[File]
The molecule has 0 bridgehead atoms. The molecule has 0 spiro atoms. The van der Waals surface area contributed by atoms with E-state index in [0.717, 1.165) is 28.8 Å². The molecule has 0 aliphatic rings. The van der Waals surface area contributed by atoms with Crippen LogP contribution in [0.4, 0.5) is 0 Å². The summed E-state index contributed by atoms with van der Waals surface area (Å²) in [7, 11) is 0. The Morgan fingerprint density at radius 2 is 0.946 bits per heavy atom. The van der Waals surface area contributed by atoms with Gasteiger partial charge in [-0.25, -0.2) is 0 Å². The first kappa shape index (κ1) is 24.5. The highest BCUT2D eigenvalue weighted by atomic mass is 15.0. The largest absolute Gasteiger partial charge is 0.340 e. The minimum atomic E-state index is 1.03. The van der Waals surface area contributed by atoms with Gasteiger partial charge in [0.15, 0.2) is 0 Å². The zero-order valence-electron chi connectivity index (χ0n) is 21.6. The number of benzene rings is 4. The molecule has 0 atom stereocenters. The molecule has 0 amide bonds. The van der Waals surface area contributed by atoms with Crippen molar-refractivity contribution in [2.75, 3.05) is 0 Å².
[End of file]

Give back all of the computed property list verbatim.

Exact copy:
The molecule has 0 bridgehead atoms. The molecule has 0 spiro atoms. The van der Waals surface area contributed by atoms with E-state index in [0.717, 1.165) is 28.8 Å². The molecule has 0 aliphatic rings. The van der Waals surface area contributed by atoms with Crippen LogP contribution in [0.4, 0.5) is 0 Å². The summed E-state index contributed by atoms with van der Waals surface area (Å²) in [7, 11) is 0. The Morgan fingerprint density at radius 2 is 0.946 bits per heavy atom. The van der Waals surface area contributed by atoms with Gasteiger partial charge in [-0.25, -0.2) is 0 Å². The first kappa shape index (κ1) is 24.5. The highest BCUT2D eigenvalue weighted by atomic mass is 15.0. The largest absolute Gasteiger partial charge is 0.340 e. The minimum atomic E-state index is 1.03. The van der Waals surface area contributed by atoms with Gasteiger partial charge in [0.15, 0.2) is 0 Å². The zero-order valence-electron chi connectivity index (χ0n) is 21.6. The number of benzene rings is 4. The molecule has 0 atom stereocenters. The molecule has 0 amide bonds. The van der Waals surface area contributed by atoms with Crippen molar-refractivity contribution in [2.75, 3.05) is 0 Å².